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A Weekend of Hope in Stowe

POSTED BY Pink Ribbon Cooking / May 5, 2015

This past weekend I was a presenter and exhibitor at the 2015 Stowe Weekend of Hope, a weekend retreat for those living with or touched by cancer.  Set amongst the Green Mountains in Vermont it is a powerful weekend and I am always honored to be a part of it.  Being in the presence of others that are empathetic to your own situation is a powerful experience.  When the connection is unfiltered, natural and authentic it makes all the more meaningful.

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Antioxidants and Breast Cancer

POSTED BY Pink Ribbon Cooking / June 18, 2014

Curious aboutthe relationship between antioxidants and breast cancer? 

Antioxidants are molecules that inhibit oxidation – the chemical reaction that sees the transfer of electrons or hydrogen from one substance to an oxidizing agent. Free radicals, formed during these reactions, can initiate chain reactions that can damage or even kill cells. Antioxidants work to terminate such reactions by in essence removing the free radical.

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5 Daily Wellness and Breast Cancer Prevention Tips

POSTED BY Pink Ribbon Cooking / November 4, 2013

Migrating or transitioning to a healthier life is not easy for many people.  Our daily lives are riddled with temptation, vices and bad habits.  Giving up our bad habits and diet is very similar to quitting smoking or alcohol, in that our diet does have a physiological, mental and emotional hold on us.  We need to be able to take one step at a time into wellness.  Trying to look at it longer term is not always the best approach.

Here are 5 things that you can do today to take a first step toward wellness or prevention ...

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Gastronomic Reflections on Obesity from 1825 Paris, France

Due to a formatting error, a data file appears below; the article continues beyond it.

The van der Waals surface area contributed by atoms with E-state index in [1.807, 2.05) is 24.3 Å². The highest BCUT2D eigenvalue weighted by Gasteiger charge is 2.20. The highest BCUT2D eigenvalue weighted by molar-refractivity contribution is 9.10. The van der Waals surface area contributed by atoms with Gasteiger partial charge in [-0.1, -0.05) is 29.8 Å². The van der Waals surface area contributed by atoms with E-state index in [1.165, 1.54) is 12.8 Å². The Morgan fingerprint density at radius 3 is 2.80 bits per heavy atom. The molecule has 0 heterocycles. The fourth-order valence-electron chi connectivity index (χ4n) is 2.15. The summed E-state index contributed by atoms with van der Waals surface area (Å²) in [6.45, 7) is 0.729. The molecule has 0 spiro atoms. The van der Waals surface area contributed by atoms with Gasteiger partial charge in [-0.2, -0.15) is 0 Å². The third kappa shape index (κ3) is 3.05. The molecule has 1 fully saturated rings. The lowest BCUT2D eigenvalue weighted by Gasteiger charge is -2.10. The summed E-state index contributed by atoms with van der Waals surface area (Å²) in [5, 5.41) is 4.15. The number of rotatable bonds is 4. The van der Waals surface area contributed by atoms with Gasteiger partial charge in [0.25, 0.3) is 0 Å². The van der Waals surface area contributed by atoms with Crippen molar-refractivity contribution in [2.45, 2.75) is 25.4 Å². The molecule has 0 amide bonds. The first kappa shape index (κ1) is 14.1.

POSTED BY Pink Ribbon Cooking / June 20, 2013

Tuesday's adoption of obesity as a disease prompted me to open a post I had been working on about the reflections of Jean Anthelme Brillat-Savarin, A court of Appeals Judge in France and a well respected gastronomic voice in early 1800's Paris and France.

In this post I reflect on a book Brillat-Savarin wrote called Physiology of Taste.  The Physiology of Taste is a reflective piece, where Brillat-Savarin shares his thoughts, referred to as meditations, on the pleasures or connoisseurship of food.  These mediations explore our physiological and psychological desires for food, liquids and how these drive our appetite.  Along the way he shares several conversations with friends and dialogs with himself.

Physilogy of Taste is often thought of as the most important book written about food.  Given our ever expanding dialog about food and the quality of research, education and contributors in recent years I can't agree with that but, without exception, this is one of the most defining and relevant explorations about our relationship with food and how it affects our behaviors and life.

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